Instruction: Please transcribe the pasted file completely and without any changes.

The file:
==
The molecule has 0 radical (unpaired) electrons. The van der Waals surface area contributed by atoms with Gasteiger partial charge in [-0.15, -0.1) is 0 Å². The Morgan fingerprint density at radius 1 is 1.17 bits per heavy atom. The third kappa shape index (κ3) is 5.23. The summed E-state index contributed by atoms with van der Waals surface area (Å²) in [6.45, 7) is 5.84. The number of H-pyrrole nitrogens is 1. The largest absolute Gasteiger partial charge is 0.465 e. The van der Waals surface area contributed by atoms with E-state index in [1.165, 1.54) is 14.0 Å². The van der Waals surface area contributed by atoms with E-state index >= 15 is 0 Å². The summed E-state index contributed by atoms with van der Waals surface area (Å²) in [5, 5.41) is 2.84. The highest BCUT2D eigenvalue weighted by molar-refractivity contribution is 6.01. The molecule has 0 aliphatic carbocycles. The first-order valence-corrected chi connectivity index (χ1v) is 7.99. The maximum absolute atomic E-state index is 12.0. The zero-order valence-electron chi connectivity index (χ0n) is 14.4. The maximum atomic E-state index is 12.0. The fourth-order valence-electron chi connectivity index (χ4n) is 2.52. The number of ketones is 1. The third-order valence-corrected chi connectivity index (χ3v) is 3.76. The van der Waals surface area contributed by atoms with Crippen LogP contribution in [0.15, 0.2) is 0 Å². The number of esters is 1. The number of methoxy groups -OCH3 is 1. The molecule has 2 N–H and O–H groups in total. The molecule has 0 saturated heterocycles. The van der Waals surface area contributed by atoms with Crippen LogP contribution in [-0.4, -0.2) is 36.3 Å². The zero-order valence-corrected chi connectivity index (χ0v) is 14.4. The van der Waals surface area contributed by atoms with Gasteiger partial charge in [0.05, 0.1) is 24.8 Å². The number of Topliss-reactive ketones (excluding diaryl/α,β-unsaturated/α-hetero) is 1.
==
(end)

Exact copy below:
The molecule has 0 radical (unpaired) electrons. The van der Waals surface area contributed by atoms with Gasteiger partial charge in [-0.15, -0.1) is 0 Å². The Morgan fingerprint density at radius 1 is 1.17 bits per heavy atom. The third kappa shape index (κ3) is 5.23. The summed E-state index contributed by atoms with van der Waals surface area (Å²) in [6.45, 7) is 5.84. The number of H-pyrrole nitrogens is 1. The largest absolute Gasteiger partial charge is 0.465 e. The van der Waals surface area contributed by atoms with E-state index in [1.165, 1.54) is 14.0 Å². The van der Waals surface area contributed by atoms with E-state index >= 15 is 0 Å². The summed E-state index contributed by atoms with van der Waals surface area (Å²) in [5, 5.41) is 2.84. The highest BCUT2D eigenvalue weighted by molar-refractivity contribution is 6.01. The molecule has 0 aliphatic carbocycles. The first-order valence-corrected chi connectivity index (χ1v) is 7.99. The maximum absolute atomic E-state index is 12.0. The zero-order valence-electron chi connectivity index (χ0n) is 14.4. The maximum atomic E-state index is 12.0. The fourth-order valence-electron chi connectivity index (χ4n) is 2.52. The number of ketones is 1. The third-order valence-corrected chi connectivity index (χ3v) is 3.76. The van der Waals surface area contributed by atoms with Crippen LogP contribution in [0.15, 0.2) is 0 Å². The number of esters is 1. The number of methoxy groups -OCH3 is 1. The molecule has 2 N–H and O–H groups in total. The molecule has 0 saturated heterocycles. The van der Waals surface area contributed by atoms with Crippen LogP contribution in [-0.4, -0.2) is 36.3 Å². The zero-order valence-corrected chi connectivity index (χ0v) is 14.4. The van der Waals surface area contributed by atoms with Gasteiger partial charge in [0.05, 0.1) is 24.8 Å². The number of Topliss-reactive ketones (excluding diaryl/α,β-unsaturated/α-hetero) is 1.